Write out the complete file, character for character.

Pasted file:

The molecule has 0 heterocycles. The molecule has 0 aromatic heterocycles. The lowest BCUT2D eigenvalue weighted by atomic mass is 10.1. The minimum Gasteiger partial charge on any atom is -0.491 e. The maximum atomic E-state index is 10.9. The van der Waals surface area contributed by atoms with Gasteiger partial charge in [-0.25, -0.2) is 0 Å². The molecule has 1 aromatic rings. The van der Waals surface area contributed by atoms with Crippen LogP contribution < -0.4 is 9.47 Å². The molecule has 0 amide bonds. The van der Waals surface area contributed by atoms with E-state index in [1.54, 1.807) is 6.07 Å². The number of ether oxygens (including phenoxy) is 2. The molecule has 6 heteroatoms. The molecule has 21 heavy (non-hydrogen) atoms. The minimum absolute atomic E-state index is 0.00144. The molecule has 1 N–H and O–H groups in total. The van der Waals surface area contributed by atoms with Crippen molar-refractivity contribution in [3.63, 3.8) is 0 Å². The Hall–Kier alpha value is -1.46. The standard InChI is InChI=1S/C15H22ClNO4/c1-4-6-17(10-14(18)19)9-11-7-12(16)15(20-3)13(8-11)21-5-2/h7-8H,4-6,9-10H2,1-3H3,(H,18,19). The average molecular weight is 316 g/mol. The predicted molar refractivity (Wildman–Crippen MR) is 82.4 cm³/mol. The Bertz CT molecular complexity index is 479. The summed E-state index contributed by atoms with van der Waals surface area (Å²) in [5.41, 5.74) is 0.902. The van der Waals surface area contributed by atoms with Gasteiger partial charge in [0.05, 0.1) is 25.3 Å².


The molecule has 0 heterocycles. The molecule has 0 aromatic heterocycles. The lowest BCUT2D eigenvalue weighted by atomic mass is 10.1. The minimum Gasteiger partial charge on any atom is -0.491 e. The maximum atomic E-state index is 10.9. The van der Waals surface area contributed by atoms with Gasteiger partial charge in [-0.25, -0.2) is 0 Å². The molecule has 1 aromatic rings. The van der Waals surface area contributed by atoms with Crippen LogP contribution < -0.4 is 9.47 Å². The molecule has 0 amide bonds. The van der Waals surface area contributed by atoms with E-state index in [1.54, 1.807) is 6.07 Å². The number of ether oxygens (including phenoxy) is 2. The molecule has 6 heteroatoms. The molecule has 21 heavy (non-hydrogen) atoms. The minimum absolute atomic E-state index is 0.00144. The molecule has 1 N–H and O–H groups in total. The van der Waals surface area contributed by atoms with Crippen molar-refractivity contribution in [3.63, 3.8) is 0 Å². The Hall–Kier alpha value is -1.46. The standard InChI is InChI=1S/C15H22ClNO4/c1-4-6-17(10-14(18)19)9-11-7-12(16)15(20-3)13(8-11)21-5-2/h7-8H,4-6,9-10H2,1-3H3,(H,18,19). The average molecular weight is 316 g/mol. The predicted molar refractivity (Wildman–Crippen MR) is 82.4 cm³/mol. The Bertz CT molecular complexity index is 479. The summed E-state index contributed by atoms with van der Waals surface area (Å²) in [5.41, 5.74) is 0.902. The van der Waals surface area contributed by atoms with Gasteiger partial charge in [0.05, 0.1) is 25.3 Å².